FAQ: Understanding Remote Health Care

Telehealth, also called telemedicine or remote health care, has been around since well before this year. However, its importance has grown in a new way since the beginning of 2020. You may already have had telehealth visits with some of your health providers. Or, you may have heard that it’s an available option for those who can’t or don’t want to go to a doctor’s office. But what is remote health care and how does it work?


Who Will I See if I Use Remote Health Care?

Because it’s still a relatively new field, we still use a lot of different terms for this kind of care. Telehealth or telemedicine are the words often used by doctors themselves. Colloquially you will likely hear friends or family mention a remote doctor, remote health, or virtual checkups. All of these words mean the same thing: care from a doctor that happens via the computer or phone.

Some remote doctors visits happen via programs like Zoom. However, most hospitals and doctor groups prefer to use specialized healthcare apps or websites. In many cases, the exact same doctors, physician assistants, and nurse practitioners are seeing patients both in-person and online.

In places where COVID-19 has shut down or limited “non-essential” health care appointments, remote health is becoming increasingly popular. While it doesn’t come with all the traditional trappings of a regular doctor visit, telemedicine can provide much of the same care for routine health support.

Is Remote Health Safe and Effective?

For routine checkups and simple problems like colds or sore throats, remote health care is a safe and effective option. A regular check-in chat with your doctor may even be easier and faster than an in-person visit. Some practices even provide at-home equipment like blood pressure monitors that connect digitally to your doctor’s office via the Internet.

For emergency care or any treatment that requires a hands-on examination, in-person visits are a better choice. However, for simple things, online care is an equally good option and may be both safer and more convenient than visiting the doctor in-person if you live in a high-risk area. This is especially true for high-risk groups like the elderly or those with pre-existing conditions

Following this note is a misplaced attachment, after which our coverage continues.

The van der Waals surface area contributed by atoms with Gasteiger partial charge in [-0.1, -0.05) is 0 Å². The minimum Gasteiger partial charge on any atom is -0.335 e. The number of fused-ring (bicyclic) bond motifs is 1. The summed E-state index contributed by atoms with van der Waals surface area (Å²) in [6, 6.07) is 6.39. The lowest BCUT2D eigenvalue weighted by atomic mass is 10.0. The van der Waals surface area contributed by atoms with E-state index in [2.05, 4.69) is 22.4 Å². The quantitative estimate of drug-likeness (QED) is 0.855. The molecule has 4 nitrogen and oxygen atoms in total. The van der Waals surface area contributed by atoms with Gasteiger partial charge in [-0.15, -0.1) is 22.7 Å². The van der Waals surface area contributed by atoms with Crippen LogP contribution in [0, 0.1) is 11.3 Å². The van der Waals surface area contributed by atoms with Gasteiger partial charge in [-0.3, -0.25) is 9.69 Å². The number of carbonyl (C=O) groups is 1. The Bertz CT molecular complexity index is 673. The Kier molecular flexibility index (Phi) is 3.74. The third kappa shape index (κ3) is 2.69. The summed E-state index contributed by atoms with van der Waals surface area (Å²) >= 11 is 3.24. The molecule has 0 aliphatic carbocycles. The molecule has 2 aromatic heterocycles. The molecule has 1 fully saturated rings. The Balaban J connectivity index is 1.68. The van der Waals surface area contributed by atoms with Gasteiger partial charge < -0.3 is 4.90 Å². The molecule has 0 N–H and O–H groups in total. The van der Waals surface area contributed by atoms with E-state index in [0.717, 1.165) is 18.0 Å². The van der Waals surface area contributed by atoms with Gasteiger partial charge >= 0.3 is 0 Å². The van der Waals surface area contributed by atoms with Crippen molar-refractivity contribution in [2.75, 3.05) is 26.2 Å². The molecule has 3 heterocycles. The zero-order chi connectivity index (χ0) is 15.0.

Is My Privacy Protected With Remote Health Care?

Telehealth providers must meet strict security requirements. HIPAA privacy laws and regulations apply to online doctors just like other health providers. The special apps that they use are designed to keep your privacy secured as well. From the perspective of your doctor, remote visits are just as carefully private and confidential as in-person visits are.

To make sure that your personal health information stays secure, there are some simple measures you can take to protect your own medical privacy as well:

  • Always use a secure internet connection (not public Wi-Fi)
  • Call your doctor from a private, enclosed area rather than a common space
  • Do not share your login information with anyone at any time

Is Remote Health Care Covered By Insurance?

During the COVID-19 pandemic, many health insurance companies have temporarily expanded their coverage to include remote visits. This means that even if your insurance didn’t cover remote care before, it might be covered now.

There are also remote health care options that charge a flat fee for those who don’t carry health insurance. These visits often cost less than the same kind of care in-person.

What Kind of Equipment Do I Need to Use Remote Health?

If you have a computer, tablet, or smartphone, you should be able to see your doctor virtually. Because each doctor and hospital may prefer a different program, the specific details will vary.

If you are using a desktop computer or an older model laptop computer, make sure that you have access to a webcam. These cameras are typically built into newer laptops and tablets. If you have already been able to video call with friends or family, you have the equipment you need to use remote health.

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